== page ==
"It is not an exaggeration, but a simple statement of fact, that the interstate highway system is an engine that has driven 40 years of unprecedented prosperity and positioned the United States to remain the world's pre-eminent power into the 21st century," the report said on the 40th anniversary of the Interstate system. Over those four decades, the freeway network cost about $329 billion in 1996 dollars.

But it also revolutionized transportation, an important factor in industrial production. Reliable freeways enabled industry to adopt ontime delivery which cut the amount of warehouse space and labour to maintain it. Efficient highways meant lower costs for shipping to markets or for receiving raw materials. And it facilitated door-todoor delivery of important goods and raw materials that the old, slow train system could not.

Imagine where Ontario would be today were it not for Highway 401 replacing the antiquated two-lane Highway 2 through the heart of the province.

High-speed rail could do the same for travel that now-dated freeways did for commerce. At a time when high-cost oil is making air and road transportation much more expensive (perhaps in the future prohibitively so), high-speed rail takes travellers straight to urban downtowns without the slowness of driving or the high-cost and awkward land transfers of air. High-speed rail is the 21st-century Highway 401 of transportation in contrast to the old Highway 2 that is last-century's road and air.

Yet Flaherty's government persists in buying F-35s or enacting expensive crime legislation instead of spending $9 billion on revenue-producing high-speed rail. The line would bring together people to facilitate the interchange of ideas, something that, with an Ottawa stop on the line, could encourage this government to right its misplaced priorities.
 
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Mulder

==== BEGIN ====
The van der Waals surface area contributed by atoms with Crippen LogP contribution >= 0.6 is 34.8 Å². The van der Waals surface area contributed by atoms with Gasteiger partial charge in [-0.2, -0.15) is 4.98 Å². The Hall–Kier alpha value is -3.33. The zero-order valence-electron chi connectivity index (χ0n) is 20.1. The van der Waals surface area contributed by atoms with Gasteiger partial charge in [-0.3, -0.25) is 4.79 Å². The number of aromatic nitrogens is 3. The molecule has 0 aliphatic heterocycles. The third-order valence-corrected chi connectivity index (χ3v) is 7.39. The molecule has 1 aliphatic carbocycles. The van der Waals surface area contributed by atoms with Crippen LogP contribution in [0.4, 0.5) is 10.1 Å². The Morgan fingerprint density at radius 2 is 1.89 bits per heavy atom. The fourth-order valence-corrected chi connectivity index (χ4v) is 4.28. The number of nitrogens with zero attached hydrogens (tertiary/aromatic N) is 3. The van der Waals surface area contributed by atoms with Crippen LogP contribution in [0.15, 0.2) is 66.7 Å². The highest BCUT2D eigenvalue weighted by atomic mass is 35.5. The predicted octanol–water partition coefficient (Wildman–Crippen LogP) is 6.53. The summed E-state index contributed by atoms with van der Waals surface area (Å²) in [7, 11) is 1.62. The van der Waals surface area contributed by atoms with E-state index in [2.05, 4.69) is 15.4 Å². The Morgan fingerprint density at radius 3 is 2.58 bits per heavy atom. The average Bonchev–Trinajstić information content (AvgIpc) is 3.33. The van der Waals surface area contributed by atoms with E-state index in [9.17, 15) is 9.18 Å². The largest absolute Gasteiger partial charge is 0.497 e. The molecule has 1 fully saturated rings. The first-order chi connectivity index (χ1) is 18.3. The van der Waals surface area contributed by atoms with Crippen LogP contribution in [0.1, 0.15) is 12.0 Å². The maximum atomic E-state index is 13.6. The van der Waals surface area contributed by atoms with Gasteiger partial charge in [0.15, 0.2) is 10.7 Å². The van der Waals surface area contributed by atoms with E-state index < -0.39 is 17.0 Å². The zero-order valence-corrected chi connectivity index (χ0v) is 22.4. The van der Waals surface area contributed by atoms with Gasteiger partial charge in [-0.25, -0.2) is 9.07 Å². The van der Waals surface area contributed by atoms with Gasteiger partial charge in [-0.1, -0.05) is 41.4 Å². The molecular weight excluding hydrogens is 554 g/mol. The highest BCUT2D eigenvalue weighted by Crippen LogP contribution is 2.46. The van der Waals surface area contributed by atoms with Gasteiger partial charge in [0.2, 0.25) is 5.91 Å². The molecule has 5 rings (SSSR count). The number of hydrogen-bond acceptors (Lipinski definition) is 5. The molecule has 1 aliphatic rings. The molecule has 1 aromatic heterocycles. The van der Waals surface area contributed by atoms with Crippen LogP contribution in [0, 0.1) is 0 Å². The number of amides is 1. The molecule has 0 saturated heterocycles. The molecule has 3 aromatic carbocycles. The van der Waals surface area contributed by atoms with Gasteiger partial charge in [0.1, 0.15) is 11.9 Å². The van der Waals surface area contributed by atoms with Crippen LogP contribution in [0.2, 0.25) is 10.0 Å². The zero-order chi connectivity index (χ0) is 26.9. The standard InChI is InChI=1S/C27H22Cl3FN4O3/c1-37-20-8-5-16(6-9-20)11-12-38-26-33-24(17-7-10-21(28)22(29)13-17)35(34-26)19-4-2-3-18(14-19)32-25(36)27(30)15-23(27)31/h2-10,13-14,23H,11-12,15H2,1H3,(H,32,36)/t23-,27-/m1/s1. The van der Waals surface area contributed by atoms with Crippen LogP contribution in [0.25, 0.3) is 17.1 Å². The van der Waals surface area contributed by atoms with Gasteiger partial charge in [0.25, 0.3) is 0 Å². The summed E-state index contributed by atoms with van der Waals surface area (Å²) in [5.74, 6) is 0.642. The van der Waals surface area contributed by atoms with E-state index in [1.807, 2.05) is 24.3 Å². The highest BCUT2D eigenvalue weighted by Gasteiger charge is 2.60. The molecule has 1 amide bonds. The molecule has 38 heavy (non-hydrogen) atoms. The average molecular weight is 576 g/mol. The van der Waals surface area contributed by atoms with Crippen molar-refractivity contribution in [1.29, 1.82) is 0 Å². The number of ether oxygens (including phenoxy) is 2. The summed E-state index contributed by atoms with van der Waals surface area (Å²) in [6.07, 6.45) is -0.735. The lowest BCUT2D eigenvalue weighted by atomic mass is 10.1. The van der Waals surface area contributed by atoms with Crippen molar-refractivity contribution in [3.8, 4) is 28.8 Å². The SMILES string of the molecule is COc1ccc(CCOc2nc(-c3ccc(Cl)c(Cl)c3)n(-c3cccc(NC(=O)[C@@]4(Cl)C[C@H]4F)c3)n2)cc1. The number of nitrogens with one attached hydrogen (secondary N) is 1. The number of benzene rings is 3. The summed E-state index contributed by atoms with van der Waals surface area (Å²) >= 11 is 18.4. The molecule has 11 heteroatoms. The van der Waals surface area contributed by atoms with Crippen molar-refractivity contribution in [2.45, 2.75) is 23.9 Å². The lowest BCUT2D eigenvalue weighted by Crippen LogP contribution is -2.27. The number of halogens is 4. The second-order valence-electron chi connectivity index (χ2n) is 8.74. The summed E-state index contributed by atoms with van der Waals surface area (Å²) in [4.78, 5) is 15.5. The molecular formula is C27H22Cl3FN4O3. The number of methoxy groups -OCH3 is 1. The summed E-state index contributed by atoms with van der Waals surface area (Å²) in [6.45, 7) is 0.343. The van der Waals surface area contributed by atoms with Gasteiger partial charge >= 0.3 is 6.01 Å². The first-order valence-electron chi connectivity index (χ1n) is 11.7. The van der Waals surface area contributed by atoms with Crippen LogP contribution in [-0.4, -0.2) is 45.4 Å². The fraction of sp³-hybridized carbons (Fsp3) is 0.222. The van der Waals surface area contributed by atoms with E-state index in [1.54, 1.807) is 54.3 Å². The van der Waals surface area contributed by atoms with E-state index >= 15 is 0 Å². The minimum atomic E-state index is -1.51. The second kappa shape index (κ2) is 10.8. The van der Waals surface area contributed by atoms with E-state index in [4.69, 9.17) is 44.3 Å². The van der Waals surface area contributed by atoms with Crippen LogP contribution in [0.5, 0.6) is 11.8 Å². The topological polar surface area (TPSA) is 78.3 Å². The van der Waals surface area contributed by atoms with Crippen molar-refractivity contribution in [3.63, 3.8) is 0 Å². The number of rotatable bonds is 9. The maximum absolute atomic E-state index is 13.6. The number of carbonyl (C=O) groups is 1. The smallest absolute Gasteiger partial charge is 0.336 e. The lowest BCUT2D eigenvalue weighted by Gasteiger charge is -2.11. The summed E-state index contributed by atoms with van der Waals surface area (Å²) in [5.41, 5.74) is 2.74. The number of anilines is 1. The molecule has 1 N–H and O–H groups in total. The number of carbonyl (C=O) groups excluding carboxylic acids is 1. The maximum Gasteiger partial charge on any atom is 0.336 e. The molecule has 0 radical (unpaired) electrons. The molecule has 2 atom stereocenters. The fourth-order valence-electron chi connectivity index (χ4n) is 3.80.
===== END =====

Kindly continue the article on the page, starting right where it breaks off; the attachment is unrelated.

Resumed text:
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#2
Choose high-speed rail over F-35s
ottawacitizen.com
Sat Feb 4 2012
Section: OnLine
Byline: Ken Gray
Disagree with the above article. Despite all the negativity around the Jets, they are needed. And we need to invest much more in the Arctic or we'll lose it.


There is currently 3 or 4 land claims now right on what we consider Canadian Soil, by Russia, U.S. and Denmark.
 

Tulse

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#3
The F-35 is absurdly expensive for a country like Canada, and continues to increase in cost. There are plenty of other far cheaper options that Canada could pursue, and plough that money back into more vital projects, like high-speed rail.
 

nfitz

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#4
There is currently 3 or 4 land claims now right on what we consider Canadian Soil, by Russia, U.S. and Denmark.
Right - the USA and Russia would be stopped by really expensive jets, but not by more reasonably priced ones.

Do you also suggest we start making nuclear missiles instead, to match the USA and Russia?
 

Mulder

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#5
Right - the USA and Russia would be stopped by really expensive jets, but not by more reasonably priced ones.

Do you also suggest we start making nuclear missiles instead, to match the USA and Russia?
I was making a point for investing in Arctic bases to assert our sovereignty there, not saying the jets would stop anything. But as it seems, we would much rather watch as we lose territory up north. We are already well behind the Russians thanks to years of Liberal inaction.